Martian moon Phobos
The Curiosity rover observes the moon Phobos grazing the sun's disk on Martian day (September 13, 2012) in this NASA handout image.Reuters

Scientists have finally found the reason behind the formation of Stickney crater on the surface of Phobos, the innermost and larger of the two natural satellites of Mars. The 9km wide and 22km deep crater is present on the surface of Phobos without destroying it.

US-based Lawrence Livermore National Laboratory (LLNL) conducted a study to find how the crater was formed. Models of asteroid or comet impact, whose impact is likely to have formed Stickney crater were created by physicists.

"We've demonstrated that you can create this crater without destroying the moon, if you use the proper porosity and resolution in a 3D simulation," said Megan Bruck Syal, one of the authors, according to the LLNL press release.

"There aren't many places with the computational resources to accomplish the resolution study we conducted," Syal added.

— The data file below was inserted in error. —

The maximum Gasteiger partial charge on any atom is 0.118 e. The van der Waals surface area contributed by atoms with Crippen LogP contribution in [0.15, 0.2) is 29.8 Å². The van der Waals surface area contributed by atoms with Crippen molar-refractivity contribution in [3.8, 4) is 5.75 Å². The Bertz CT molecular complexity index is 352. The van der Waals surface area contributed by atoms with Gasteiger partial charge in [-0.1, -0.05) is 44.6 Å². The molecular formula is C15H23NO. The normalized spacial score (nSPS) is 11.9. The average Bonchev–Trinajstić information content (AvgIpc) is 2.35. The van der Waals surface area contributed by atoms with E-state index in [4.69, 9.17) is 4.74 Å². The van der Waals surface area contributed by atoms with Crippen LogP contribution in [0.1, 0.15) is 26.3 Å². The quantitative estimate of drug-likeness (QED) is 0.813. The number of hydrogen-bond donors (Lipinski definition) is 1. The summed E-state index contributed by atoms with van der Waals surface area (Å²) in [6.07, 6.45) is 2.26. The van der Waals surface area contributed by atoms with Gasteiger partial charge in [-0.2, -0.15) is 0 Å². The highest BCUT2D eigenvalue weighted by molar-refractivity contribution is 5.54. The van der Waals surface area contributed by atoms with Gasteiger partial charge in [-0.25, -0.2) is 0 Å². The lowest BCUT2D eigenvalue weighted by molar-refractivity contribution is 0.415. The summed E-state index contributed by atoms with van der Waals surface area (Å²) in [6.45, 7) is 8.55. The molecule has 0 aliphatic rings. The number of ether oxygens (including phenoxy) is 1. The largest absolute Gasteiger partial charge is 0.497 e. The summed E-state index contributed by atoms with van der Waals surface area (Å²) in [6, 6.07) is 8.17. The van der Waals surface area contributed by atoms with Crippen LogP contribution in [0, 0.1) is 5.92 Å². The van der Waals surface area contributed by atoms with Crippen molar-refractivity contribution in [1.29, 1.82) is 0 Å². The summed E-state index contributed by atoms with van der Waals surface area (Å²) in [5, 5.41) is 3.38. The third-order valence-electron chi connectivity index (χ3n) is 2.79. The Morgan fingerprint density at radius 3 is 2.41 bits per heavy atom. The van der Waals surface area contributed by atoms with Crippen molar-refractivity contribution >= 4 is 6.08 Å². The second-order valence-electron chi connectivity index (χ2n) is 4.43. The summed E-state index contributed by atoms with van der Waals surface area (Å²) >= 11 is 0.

Several low resolutions imitations of an asteroid impact have been created in 2D before, but its quality was not good enough.

A range of speed and size combination is suggested in the models. The researchers estimate that an object of 820feet or 250meters which was travelling at a speed of 6km per second, which is roughly 14,000miles per hour, had impacted Phobos' surface without disrupting it.

A code called Spheral was used by the researchers at LLNL in order to model the Phobos impact. This code is being created to replicate the effects of methods for deflecting asteroids which are Earth bound.

"Something as big and fast as what caused the Stickney crater would have a devastating effect on Earth. If Nasa sees a potentially hazardous asteroid coming our way, it will be essential to make sure we're able to deflect it," Syal said.

"We'll only have one shot at it, and the consequences couldn't be higher. We do this type of benchmarking research to make sure our codes are right when they will be needed most," she concluded.